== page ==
Jungle Pond

Audrey and friend in Jungle Pond

Jan and Dr. Hall in Jungle Pond
Close Ocean Flat

Current temp. 64 (cold) wind N10 Cloudy

It was cold, cloudy and windy yesterday. Not a good day for fishing by  any means.

Audrey and Jan came by and asked if I wanted to go on a road trip and Jan would show us Jungle Pond. I have heard her talking about this place before so I said sure, too wet to plow anyway.

They had made  arrangements to meet Dr. Hall from Nassau and friend as they were also very interested in seeing this place. At first I will have to admit I was kind of a skeptic. I knew Jan was a plant freak, I mean horticulturist, botonist or what ever their called.

This place was actually amazing. We walked through pine forest for a ways and then all of a sudden we come to this depression and it’s almost like walking into a Jurassic Park setting with hundreds upon hundreds of orchids hanging on the trees. I expected at any moment for a platotyrexsauris or some ting like dat to come charging through  the ferns at us. All the plants seemed larger than normal.

This place was originally discovered by an employee of Forfar. Forfar is an educational facilitator here on the island for science, education and marine research . Jan asked me not to disclose the exact location and I respect that. Hell I probably couldn’t find it again anyway. All in all it is a pretty cool place.

Jan will comment on this post and give some history of Forfar and more info on the Jungle Pond.

Couple days ago I was driving just a couple miles  north of  town and I took this little  road down to the beach.  I was basically looking for pilchers which we use for bait when bottom fishing. I didn’t bother bringing my fly rod along as I thought this close to the settlement their would be no bonefish around. The wind was out of the west which made for good  conditions there. It was approaching low  tide. I decided to take off my shoes and wade out a ways just to see what I could see. At first there were three bonefish right in front of me and then a school of about ten came by. A little further and another school of around eight showed up. I hurried back to the truck and back to my room to get my fly rod. Didn’t take long before a hookup. I had never fished this area before being so close etc. With low tide and west  wind I be dere lots from now on.


  1. Morten and Anne

    Archie Forfar owned the Forfar Field Station before it became a field station and was one of the first to dive into the blue holes of Andros with Rob Palmer.
    The exploration of the legendary hole called Stargate is one of the longest dives into a blue hole ever.
    There they found skeletons of Lucayan Indians which were some of the first inhabitants of Andros.

    Sadly Archie Forfar and his young wife died trying to set the world record of deep diving. They went over the wall in in 1971 and never came up again.

    Anyone who wants’ to read more about this exciting Andros history and can get their hands on the book “Deep into blue holes in Andros” by Rob Palmer is on the way to a good reading experience.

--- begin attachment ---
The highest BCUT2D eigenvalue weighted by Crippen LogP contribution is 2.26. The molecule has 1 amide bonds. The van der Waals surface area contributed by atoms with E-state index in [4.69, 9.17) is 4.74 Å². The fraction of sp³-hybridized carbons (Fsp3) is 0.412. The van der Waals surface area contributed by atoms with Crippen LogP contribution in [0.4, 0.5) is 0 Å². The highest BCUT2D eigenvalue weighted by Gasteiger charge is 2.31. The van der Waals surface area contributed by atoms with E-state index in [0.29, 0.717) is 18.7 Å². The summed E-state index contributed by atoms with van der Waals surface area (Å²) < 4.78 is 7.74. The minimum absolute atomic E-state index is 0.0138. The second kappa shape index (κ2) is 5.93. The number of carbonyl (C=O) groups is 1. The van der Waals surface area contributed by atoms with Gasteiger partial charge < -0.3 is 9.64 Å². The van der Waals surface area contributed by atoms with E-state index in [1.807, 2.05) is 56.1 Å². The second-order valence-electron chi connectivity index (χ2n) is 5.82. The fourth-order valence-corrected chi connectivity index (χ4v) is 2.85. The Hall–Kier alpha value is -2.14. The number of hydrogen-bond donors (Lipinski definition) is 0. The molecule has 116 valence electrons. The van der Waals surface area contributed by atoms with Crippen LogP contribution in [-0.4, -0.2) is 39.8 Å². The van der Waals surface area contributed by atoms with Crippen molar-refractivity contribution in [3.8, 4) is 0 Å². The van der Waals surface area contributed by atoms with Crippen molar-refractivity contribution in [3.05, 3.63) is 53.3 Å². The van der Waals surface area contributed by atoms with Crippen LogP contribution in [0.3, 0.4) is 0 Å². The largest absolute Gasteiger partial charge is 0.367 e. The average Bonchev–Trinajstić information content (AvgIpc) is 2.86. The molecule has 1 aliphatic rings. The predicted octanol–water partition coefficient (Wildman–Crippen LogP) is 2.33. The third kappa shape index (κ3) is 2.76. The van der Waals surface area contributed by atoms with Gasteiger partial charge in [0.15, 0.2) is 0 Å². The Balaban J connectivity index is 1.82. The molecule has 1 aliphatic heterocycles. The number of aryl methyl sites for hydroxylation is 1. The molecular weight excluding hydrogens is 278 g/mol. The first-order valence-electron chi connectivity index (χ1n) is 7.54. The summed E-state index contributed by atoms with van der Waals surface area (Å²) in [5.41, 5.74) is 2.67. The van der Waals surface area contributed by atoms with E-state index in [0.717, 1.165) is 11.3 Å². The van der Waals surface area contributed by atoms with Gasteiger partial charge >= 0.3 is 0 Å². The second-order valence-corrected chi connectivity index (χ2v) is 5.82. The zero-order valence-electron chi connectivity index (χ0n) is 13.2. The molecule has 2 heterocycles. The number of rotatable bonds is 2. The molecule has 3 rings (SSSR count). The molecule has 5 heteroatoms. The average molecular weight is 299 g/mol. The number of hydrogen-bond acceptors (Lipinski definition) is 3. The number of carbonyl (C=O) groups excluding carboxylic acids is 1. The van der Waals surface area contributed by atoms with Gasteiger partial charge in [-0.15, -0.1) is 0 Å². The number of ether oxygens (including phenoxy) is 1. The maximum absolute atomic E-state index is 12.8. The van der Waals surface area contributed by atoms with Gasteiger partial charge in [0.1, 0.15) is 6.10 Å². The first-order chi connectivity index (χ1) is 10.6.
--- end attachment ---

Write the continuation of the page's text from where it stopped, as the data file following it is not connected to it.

• Archie Forfar was a Canadian who built a dive resort on Andros Island a few years after wrecking his sailboat on the reef near Stafford Creek. He dove “the wall” as well as the blue holes extensively during his years on Andros. Tragically, he and his dive companion, Ann, died attempting to break the Guinness record for depth on compressed air. Archie’s wife and son grieved. A few years after his death , the property was sold to International Field Studies, Inc., whose executive director,Dr. Walter “Ben” Bohl, named the facility Forfar Field Station in Archie’s honor. Forfar is dedicated to science, education, and research, and has hosted a wealth of students from various colleges and universities.
      Rob Palmer (now deceased) was one of a team of researchers who surveyed some blue holes of Andros in the 1980’s. I was privileged to work with his team in 1986, when they stayed at Forfar. Brian Kakok, who continues to explore the blue holes, did an excellent presentation on his discoveries in the blue holes just a few weeks ago in Fresh Creek, Andros.
      Jungle Pond was initially explored by Dr. Gene Mapes, a paleobotanist. She and her husband, Dr. Royal Mapes, frequently brought students to Forfar from Ohio University to study geology, botany, and marine biology.

  2. Al I think I know of the beach where you found the bonefish. When you arrive to the beach there is a cement barrier? If so we did very well there last year. Thats where I caught my Permit!!!

  3. Come on shorts never seen that…………….

  4. This is cool stuff. Unfortunately for most of us, we go down there to fish and don’t have the extra time to go explore and see stuff like this. Thanks alot for sharing it, vey interesting.

  5. Tone The Bone

    I think I shared that spot with al son. It is a killer flat if we’re talking the same place. And eric; you should take your guys exploring one day. Much more to a fishing trip than the fish.

  6. Tone The Bone

    Although eric; ill admit. The fishing isle the reason we go.lol

  7. Tony, is that you?

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